Friday, August 3, 2007

Postmodern Christianity: A biblical answer for the man on the island scenario

Acts 10:34, “So Peter opened his mouth and said: ‘Truly I understand that God shows no partiality, but in every nation anyone who fears him and does what is right is acceptable to him.’”

In this verse, one can either learn wonderful biblical truths, or one can become greatly confused. One one hand, Peter clearly communicates that God does not favor any particular race of people — salvation is for everyone. On the other hand, the second half of Peter’s statement almost sounds like a man can become acceptable to God by his works. How should a Christian interpret and apply this verse and its context, while not ignoring difficulties?

One of the questions that often arises in one’s mind after reading this verse is, “Was Cornelius already saved?” The response to this question has been answered in different ways for centuries. Both Augustine and Calvin wrote that Cornelius had saving faith prior to Peter’s coming. Recent theologian John Piper gives good reasons why Cornelius did not have saving faith. My own own investigation of this question has ended still in mystery, to a degree. I see a case to be made for both sides of the argument, and I will discuss this later on.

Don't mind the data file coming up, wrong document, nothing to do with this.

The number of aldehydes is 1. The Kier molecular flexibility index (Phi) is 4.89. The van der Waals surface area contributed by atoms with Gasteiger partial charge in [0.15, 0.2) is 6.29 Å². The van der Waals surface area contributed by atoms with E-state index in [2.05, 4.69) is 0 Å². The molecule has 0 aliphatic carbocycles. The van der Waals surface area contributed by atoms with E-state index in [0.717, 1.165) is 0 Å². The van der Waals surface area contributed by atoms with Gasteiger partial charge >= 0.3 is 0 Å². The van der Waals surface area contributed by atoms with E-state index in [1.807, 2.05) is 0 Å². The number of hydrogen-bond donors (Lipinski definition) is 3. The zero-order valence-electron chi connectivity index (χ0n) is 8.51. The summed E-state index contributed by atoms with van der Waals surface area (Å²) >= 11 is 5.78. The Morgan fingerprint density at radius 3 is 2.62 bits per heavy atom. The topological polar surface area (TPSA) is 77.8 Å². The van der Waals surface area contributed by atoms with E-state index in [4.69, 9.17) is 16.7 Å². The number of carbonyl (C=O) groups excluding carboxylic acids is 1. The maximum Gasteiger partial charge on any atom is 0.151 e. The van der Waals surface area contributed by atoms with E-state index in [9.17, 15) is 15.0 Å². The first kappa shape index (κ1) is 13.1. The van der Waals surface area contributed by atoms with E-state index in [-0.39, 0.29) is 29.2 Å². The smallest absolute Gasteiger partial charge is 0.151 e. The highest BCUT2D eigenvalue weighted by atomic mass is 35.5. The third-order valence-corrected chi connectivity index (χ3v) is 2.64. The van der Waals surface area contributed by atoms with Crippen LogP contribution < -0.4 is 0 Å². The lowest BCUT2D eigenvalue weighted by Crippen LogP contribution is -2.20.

Solving this mystery, however, is not the point of the passage. Regardless of Cornelius’ state of salvation prior to Peter’s coming, Acts 10:34 and the surrounding context reveal very important truths about Christ, the gospel, and missions.

One of the most important truths taught is that there is salvation through no one else but Jesus Christ. One cannot find salvation through “highways” of different religions. Acts 10 is a great illustration of the fact that faithfully following a non-Christian religion is not good enough for salvation.

Let me explain why. As I have stated in the past, proper biblical study considers not just a word, a verse, a chapter, or even an entire book. One must consider the purposes of the whole Bible — all 66 books, in order to even come close to interpreting a passage properly. That being said, one must remember that over 4,000 years of events have occurred leading to this point in the history of Christianity. Wars have been fought, sons have been born, kings have been assassinated, Israel has been exiled twice, and prophecies have been fulfilled. All these plus many other events have led up to the coming of Christ, Who came to fulfill the old covenant and establish a new covenant.